Obey The Red Hand

Paul happily agreed to walk Boris, his neighbors’ Pomeranian, while they were in Ireland.

“He’s a lovely boy,” Aidan said. “Bit of a psycho around other dogs. You’ll do well to steer clear of the park with him.”

The McGowans said to spend as much time as he liked in their apartment, to keep Boris company, and to eat and drink whatever was in the fridge. As he’d hoped, dog sitting turned out to be a pleasant working vacation for Paul, one that didn’t cost anything and also didn’t require him to leave Chicago. He got a bunch of work done on his thesis, since his wife Marisa was spending the week preparing for a big case at her firm’s office in St. Louis. Best of all, it also provided a welcome respite from Ian, Marisa’s younger brother, who had become stuck in their apartment since dropping out of Valpo after his second year and had so far resisted every social and vocational Heimlich maneuver intended to dislodge him.

Every morning Paul would run Boris out to the strip of grass in front of the building for a quick pee, then go off to teach his 9:30 class followed by some time in the library. He’d return to the McGowans’ in the afternoon to grade papers or work on his thesis. Around 4:00, he and Boris would make the loop up Kenmore to Loyola and back down Sheridan. Then Paul would grab some take-out and keep working while Boris snoozed on his plush little dog bed. Around 11, he’d head back down to his apartment, where Ian was usually still on the couch watching TV and texting back and forth with one of his friends back in Terre Haute.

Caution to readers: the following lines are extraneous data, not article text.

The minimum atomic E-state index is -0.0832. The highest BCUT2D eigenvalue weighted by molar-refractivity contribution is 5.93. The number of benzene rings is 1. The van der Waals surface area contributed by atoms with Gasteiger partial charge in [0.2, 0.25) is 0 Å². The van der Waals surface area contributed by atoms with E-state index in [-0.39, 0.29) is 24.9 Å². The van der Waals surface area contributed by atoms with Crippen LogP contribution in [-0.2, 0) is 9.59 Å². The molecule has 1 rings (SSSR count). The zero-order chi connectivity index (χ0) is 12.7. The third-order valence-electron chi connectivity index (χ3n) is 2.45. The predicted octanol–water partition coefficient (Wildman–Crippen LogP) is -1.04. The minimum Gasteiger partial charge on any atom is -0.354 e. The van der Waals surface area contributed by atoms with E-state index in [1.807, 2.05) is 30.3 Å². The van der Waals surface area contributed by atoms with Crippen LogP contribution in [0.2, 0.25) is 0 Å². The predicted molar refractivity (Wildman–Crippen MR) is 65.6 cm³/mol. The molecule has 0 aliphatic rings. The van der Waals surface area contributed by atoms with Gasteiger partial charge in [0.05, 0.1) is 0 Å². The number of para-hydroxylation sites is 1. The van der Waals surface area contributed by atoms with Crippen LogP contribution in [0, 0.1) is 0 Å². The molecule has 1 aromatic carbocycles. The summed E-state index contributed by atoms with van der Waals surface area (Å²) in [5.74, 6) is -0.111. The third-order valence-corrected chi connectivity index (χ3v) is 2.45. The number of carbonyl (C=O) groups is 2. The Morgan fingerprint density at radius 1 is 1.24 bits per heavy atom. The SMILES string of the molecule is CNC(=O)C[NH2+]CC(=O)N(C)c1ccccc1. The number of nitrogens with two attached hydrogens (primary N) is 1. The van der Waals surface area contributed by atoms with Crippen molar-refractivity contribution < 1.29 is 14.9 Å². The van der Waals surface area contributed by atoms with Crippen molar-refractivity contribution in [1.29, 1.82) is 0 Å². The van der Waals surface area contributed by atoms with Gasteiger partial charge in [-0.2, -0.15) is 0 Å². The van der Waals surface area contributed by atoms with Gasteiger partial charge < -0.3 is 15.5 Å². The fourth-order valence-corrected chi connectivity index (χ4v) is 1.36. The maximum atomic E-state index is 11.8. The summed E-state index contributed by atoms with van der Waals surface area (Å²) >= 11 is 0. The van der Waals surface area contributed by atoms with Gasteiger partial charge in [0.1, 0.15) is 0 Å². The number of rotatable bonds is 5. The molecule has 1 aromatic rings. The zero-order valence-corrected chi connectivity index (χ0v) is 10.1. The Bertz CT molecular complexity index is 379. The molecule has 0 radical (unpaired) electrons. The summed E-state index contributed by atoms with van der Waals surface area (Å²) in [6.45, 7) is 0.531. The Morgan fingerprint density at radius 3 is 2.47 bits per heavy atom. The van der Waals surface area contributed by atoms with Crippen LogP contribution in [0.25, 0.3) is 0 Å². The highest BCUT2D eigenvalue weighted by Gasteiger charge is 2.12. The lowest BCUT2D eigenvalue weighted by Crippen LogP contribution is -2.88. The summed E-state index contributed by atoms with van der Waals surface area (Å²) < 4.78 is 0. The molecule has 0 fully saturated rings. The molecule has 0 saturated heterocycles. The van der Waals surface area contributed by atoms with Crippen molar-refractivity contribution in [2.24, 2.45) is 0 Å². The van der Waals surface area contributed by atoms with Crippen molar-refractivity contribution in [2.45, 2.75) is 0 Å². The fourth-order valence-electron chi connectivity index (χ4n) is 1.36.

On Friday, Paul put on his jacket before the afternoon dogwalk and noticed something in the inside pocket: the envelope with the check for the gas bill, the envelope he had assured Marisa he’d mailed the day before she left for St. Louis, a discussion they had because the payment was late. He told her he’d mailed it because he was sure he had mailed it. In fact, he could distinctly remember dropping it in the slot at the big post office in the Loop. So what envelope was that? This question occupied Paul’s mind for much of their walk, along with why Marisa was still so resistant to paying bills online. What, was she 70 or something?

As he and Boris were about to make the turn from Sheridan onto Granville and back to the apartment building, Paul spotted the mailbox on the other side of the street, just outside the entrance to Berger Park. While he was looking, the signal changed from a red hand to a white walking man.

We’ll be back across before the light changes, Paul thought. He scanned the other side of the street for dogs and saw none. Good. He and the little dog dashed across. He dropped the envelope in the box and pulled the door open again to make sure it had dropped. It had. Good. Boris peed on the northeast leg of the mailbox, for luck. Good. But when was the last collection time?

It took a surprising amount of effort to remove the snarling ball of fury that was Boris from the yelping and terrified Great Dane pup which had materialized out of nowhere, and whose owners were both shouting at Paul in what he took to be Polish. Paul struggled to remember how to say, “I’m sorry,” in Polish (or even Russian might be close enough), but all he could come up with was “Con permisso,” which was not well received. The Dane's owners hurried on down Sheridan, the woman looking back occasionally to cartoonishly shake a fist at him.

“Let’s go, killer,” Paul said. He loop the leash around his hand to take up the slack and discovered that there was no Boris at the other end. The bejeweled collar was still there, but there was no Boris in sight. Then Paul heard a distant snarl from inside the park.

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